Like the annoying 8-year-old in 1998’s seminal science-fiction classic Kuch Kuch Hota Hai, I love singing and dancing. This is despite being as good at the former as Champu, the beggar child from the 7:45 Titwala local (I’d have given him a shoutout but I’m not sure he can read. Or has the Internet. Or hasn’t been whisked off to star in Slumdog Millionaire 2.) My love for Bollywood can thus be explained simply: what others find jarring in the introduction of a dream sequence or an item number, I find delightful.
In May 2009, when Fox aired the pilot of Glee much in advance of its September schedule, I was riveted. Five kids in a dead-end Midwestern school in America, looking for a way to sing and dance without being ridiculed? Sounds like my kinda jam, I thought, and thus began a love story far superior to anything Erich Segal could’ve hallucinated on an acid trip. I stayed with Glee during its highs (“Bohemian Rhapsody”), its lows (a mashup of “Moves Like Jagger” and “Jumping Jack Flash”), its inconsistent scripting and its flights of illogical fancy, because I dug the show’s philosophy – when life gives you lemons, sing about them! (JAZZ HANDS!)
On July 13th, one of the show’s lead actors, Cory Monteith who played Finn Hudson, was found dead from a heroine and alcohol overdose in a Vancouver hotel room. He was 31. A huge outpouring of grief followed, from fans, colleagues, media, Champu, everyone who had ever been touched by the lovable jock Finn and his sincere singing. Being a Glee and Monteith fan, the news wasn’t easy for me to swallow either, even though Monteith had been very public about his struggles. My roommate and I spent hours speculating over what it must be like for those who knew him to be faced with such news. We were having such a hard time coming to terms with the news, and we were thousands of miles away, familiar only with the persona he played, not the person he was.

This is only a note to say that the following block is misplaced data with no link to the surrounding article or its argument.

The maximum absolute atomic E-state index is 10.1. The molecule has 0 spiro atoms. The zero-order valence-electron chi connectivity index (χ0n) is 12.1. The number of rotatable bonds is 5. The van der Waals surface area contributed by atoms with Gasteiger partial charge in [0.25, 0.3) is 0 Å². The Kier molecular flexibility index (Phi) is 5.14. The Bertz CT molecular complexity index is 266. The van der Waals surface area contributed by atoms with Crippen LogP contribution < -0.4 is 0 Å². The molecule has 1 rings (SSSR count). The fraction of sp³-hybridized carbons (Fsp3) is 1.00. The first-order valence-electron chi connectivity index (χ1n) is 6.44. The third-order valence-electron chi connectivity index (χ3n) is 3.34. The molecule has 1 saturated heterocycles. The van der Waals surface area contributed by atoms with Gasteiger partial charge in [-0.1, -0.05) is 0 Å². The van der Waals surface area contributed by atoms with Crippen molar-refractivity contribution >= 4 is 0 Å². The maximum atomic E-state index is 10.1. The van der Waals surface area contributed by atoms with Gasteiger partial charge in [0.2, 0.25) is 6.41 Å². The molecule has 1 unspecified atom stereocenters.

The most tragic part of Monteith’s death was that it was the result of an unchecked addiction, and predictably the crowd response was that if it stopped even one other person from turning to drugs and alcohol, it would be a legacy worth having.
I can’t help but wonder what would happen in a similar situation involving a local celebrity. In India, drug addiction in celebs is kept under such wraps it’s practically a mummy, waiting to be awoken by curious explorers (*cough* Mumbai Mirror *cough*) riding to their deaths. Alcoholism, though rampant, is still an elaborate game of Chinese whispers, told by unnamed sources passed on in blind items by journalists, so that audiences can coddle their hip-flask-swigging celebs. In our movies, alcoholism equals a broken heart, or a grand gesture of martyrdom. Girl left you? Drink to your death because nothing is nobler. It’s never a disease that can be cured, no film tells us that getting help is okay; that heartbreak is no excuse to spiral completely out of control; that therapy will fix you, you moron. What was tackled publicly by Cory and his loved ones despite his eventual defeat, Bollywood regularly sweeps under the carpet, in its fiction as well as its non-fiction.
RIP, Cory, you were a talented, spirited young man with a bright future. I look forward to the Glee tribute episode and hope it does you justice, much as I hope that Bollywood realises that it’s time to unwrap the mummy. You know what they say – if it stops even one other person from turning to drugs and alcohol, it would be a legacy worth having.